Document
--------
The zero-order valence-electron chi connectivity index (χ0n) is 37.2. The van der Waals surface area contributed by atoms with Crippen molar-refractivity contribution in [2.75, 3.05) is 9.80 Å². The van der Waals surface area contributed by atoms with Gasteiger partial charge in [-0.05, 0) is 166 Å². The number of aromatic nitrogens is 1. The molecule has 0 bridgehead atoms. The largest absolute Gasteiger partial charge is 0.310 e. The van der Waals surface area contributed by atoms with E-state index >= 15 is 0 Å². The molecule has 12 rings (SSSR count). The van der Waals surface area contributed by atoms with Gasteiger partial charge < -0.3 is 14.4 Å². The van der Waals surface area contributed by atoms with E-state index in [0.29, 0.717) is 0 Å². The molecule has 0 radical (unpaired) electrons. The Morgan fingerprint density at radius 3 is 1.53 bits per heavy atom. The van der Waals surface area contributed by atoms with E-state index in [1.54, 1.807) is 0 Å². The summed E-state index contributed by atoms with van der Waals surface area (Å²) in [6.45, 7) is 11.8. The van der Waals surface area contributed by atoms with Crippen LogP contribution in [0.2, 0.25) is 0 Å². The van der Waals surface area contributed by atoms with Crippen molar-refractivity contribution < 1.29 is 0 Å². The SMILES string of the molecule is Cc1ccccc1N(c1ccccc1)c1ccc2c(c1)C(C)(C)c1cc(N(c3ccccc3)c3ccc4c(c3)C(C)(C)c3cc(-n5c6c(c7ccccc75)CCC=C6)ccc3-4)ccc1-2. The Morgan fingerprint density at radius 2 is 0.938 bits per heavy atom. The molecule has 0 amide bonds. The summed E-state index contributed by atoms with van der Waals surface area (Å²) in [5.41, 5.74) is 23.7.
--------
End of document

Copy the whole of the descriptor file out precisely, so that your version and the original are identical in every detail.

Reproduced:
The zero-order valence-electron chi connectivity index (χ0n) is 37.2. The van der Waals surface area contributed by atoms with Crippen molar-refractivity contribution in [2.75, 3.05) is 9.80 Å². The van der Waals surface area contributed by atoms with Gasteiger partial charge in [-0.05, 0) is 166 Å². The number of aromatic nitrogens is 1. The molecule has 0 bridgehead atoms. The largest absolute Gasteiger partial charge is 0.310 e. The van der Waals surface area contributed by atoms with E-state index >= 15 is 0 Å². The molecule has 12 rings (SSSR count). The van der Waals surface area contributed by atoms with Gasteiger partial charge < -0.3 is 14.4 Å². The van der Waals surface area contributed by atoms with E-state index in [0.29, 0.717) is 0 Å². The molecule has 0 radical (unpaired) electrons. The Morgan fingerprint density at radius 3 is 1.53 bits per heavy atom. The van der Waals surface area contributed by atoms with E-state index in [1.54, 1.807) is 0 Å². The summed E-state index contributed by atoms with van der Waals surface area (Å²) in [6.45, 7) is 11.8. The van der Waals surface area contributed by atoms with Crippen LogP contribution in [0.2, 0.25) is 0 Å². The van der Waals surface area contributed by atoms with Crippen molar-refractivity contribution < 1.29 is 0 Å². The SMILES string of the molecule is Cc1ccccc1N(c1ccccc1)c1ccc2c(c1)C(C)(C)c1cc(N(c3ccccc3)c3ccc4c(c3)C(C)(C)c3cc(-n5c6c(c7ccccc75)CCC=C6)ccc3-4)ccc1-2. The Morgan fingerprint density at radius 2 is 0.938 bits per heavy atom. The molecule has 0 amide bonds. The summed E-state index contributed by atoms with van der Waals surface area (Å²) in [5.41, 5.74) is 23.7.